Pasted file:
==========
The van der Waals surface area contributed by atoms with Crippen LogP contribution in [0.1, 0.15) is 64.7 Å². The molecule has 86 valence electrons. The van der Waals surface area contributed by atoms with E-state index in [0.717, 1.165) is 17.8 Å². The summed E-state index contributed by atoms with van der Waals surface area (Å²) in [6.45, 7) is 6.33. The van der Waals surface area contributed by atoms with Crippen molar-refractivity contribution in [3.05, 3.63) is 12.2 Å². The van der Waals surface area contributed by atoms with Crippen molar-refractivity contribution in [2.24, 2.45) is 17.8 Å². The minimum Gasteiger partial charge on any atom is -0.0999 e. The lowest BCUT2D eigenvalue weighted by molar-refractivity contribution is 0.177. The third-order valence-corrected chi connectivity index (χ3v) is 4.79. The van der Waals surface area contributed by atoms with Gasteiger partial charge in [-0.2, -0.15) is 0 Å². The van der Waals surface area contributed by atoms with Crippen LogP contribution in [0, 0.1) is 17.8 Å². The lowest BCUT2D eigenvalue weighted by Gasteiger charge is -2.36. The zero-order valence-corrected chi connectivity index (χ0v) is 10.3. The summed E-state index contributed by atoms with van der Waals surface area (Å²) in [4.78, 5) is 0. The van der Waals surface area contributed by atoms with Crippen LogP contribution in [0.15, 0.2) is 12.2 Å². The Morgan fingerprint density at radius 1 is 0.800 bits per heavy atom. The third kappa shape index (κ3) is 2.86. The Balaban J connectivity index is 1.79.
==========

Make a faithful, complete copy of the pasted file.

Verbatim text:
The van der Waals surface area contributed by atoms with Crippen LogP contribution in [0.1, 0.15) is 64.7 Å². The molecule has 86 valence electrons. The van der Waals surface area contributed by atoms with E-state index in [0.717, 1.165) is 17.8 Å². The summed E-state index contributed by atoms with van der Waals surface area (Å²) in [6.45, 7) is 6.33. The van der Waals surface area contributed by atoms with Crippen molar-refractivity contribution in [3.05, 3.63) is 12.2 Å². The van der Waals surface area contributed by atoms with Crippen molar-refractivity contribution in [2.24, 2.45) is 17.8 Å². The minimum Gasteiger partial charge on any atom is -0.0999 e. The lowest BCUT2D eigenvalue weighted by molar-refractivity contribution is 0.177. The third-order valence-corrected chi connectivity index (χ3v) is 4.79. The van der Waals surface area contributed by atoms with Gasteiger partial charge in [-0.2, -0.15) is 0 Å². The van der Waals surface area contributed by atoms with Crippen LogP contribution in [0, 0.1) is 17.8 Å². The lowest BCUT2D eigenvalue weighted by Gasteiger charge is -2.36. The zero-order valence-corrected chi connectivity index (χ0v) is 10.3. The summed E-state index contributed by atoms with van der Waals surface area (Å²) in [4.78, 5) is 0. The van der Waals surface area contributed by atoms with Crippen LogP contribution in [0.15, 0.2) is 12.2 Å². The Morgan fingerprint density at radius 1 is 0.800 bits per heavy atom. The third kappa shape index (κ3) is 2.86. The Balaban J connectivity index is 1.79.